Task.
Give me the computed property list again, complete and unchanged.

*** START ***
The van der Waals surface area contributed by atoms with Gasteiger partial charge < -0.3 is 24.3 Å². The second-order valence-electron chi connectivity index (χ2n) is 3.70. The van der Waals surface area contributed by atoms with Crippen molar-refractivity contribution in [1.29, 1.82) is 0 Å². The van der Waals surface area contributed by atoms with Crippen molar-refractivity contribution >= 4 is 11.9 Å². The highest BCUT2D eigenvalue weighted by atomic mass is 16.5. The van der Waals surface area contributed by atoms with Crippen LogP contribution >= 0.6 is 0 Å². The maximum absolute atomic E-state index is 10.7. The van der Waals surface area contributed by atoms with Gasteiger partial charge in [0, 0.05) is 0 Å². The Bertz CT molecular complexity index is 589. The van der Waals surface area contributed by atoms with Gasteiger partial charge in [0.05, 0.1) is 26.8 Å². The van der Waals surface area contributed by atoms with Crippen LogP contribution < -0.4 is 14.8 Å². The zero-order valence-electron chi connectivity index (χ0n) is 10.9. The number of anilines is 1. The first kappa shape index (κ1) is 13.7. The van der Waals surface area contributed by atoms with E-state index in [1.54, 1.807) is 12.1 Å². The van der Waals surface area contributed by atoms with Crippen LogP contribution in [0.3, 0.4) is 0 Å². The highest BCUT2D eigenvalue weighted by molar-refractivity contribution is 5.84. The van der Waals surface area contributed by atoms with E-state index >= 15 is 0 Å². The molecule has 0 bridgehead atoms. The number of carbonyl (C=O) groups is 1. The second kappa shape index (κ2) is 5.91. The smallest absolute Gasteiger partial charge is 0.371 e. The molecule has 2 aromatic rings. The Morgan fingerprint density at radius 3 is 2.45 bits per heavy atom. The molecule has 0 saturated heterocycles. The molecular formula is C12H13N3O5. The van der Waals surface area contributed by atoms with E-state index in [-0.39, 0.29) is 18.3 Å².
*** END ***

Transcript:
The van der Waals surface area contributed by atoms with Gasteiger partial charge < -0.3 is 24.3 Å². The second-order valence-electron chi connectivity index (χ2n) is 3.70. The van der Waals surface area contributed by atoms with Crippen molar-refractivity contribution in [1.29, 1.82) is 0 Å². The van der Waals surface area contributed by atoms with Crippen molar-refractivity contribution >= 4 is 11.9 Å². The highest BCUT2D eigenvalue weighted by atomic mass is 16.5. The van der Waals surface area contributed by atoms with Crippen LogP contribution >= 0.6 is 0 Å². The maximum absolute atomic E-state index is 10.7. The van der Waals surface area contributed by atoms with Gasteiger partial charge in [0, 0.05) is 0 Å². The Bertz CT molecular complexity index is 589. The van der Waals surface area contributed by atoms with Gasteiger partial charge in [0.05, 0.1) is 26.8 Å². The van der Waals surface area contributed by atoms with Crippen LogP contribution < -0.4 is 14.8 Å². The zero-order valence-electron chi connectivity index (χ0n) is 10.9. The number of anilines is 1. The first kappa shape index (κ1) is 13.7. The van der Waals surface area contributed by atoms with E-state index in [1.54, 1.807) is 12.1 Å². The van der Waals surface area contributed by atoms with Crippen LogP contribution in [0.3, 0.4) is 0 Å². The highest BCUT2D eigenvalue weighted by molar-refractivity contribution is 5.84. The van der Waals surface area contributed by atoms with E-state index >= 15 is 0 Å². The molecule has 0 bridgehead atoms. The number of carbonyl (C=O) groups is 1. The second kappa shape index (κ2) is 5.91. The smallest absolute Gasteiger partial charge is 0.371 e. The molecule has 2 aromatic rings. The Morgan fingerprint density at radius 3 is 2.45 bits per heavy atom. The molecule has 0 saturated heterocycles. The molecular formula is C12H13N3O5. The van der Waals surface area contributed by atoms with E-state index in [-0.39, 0.29) is 18.3 Å².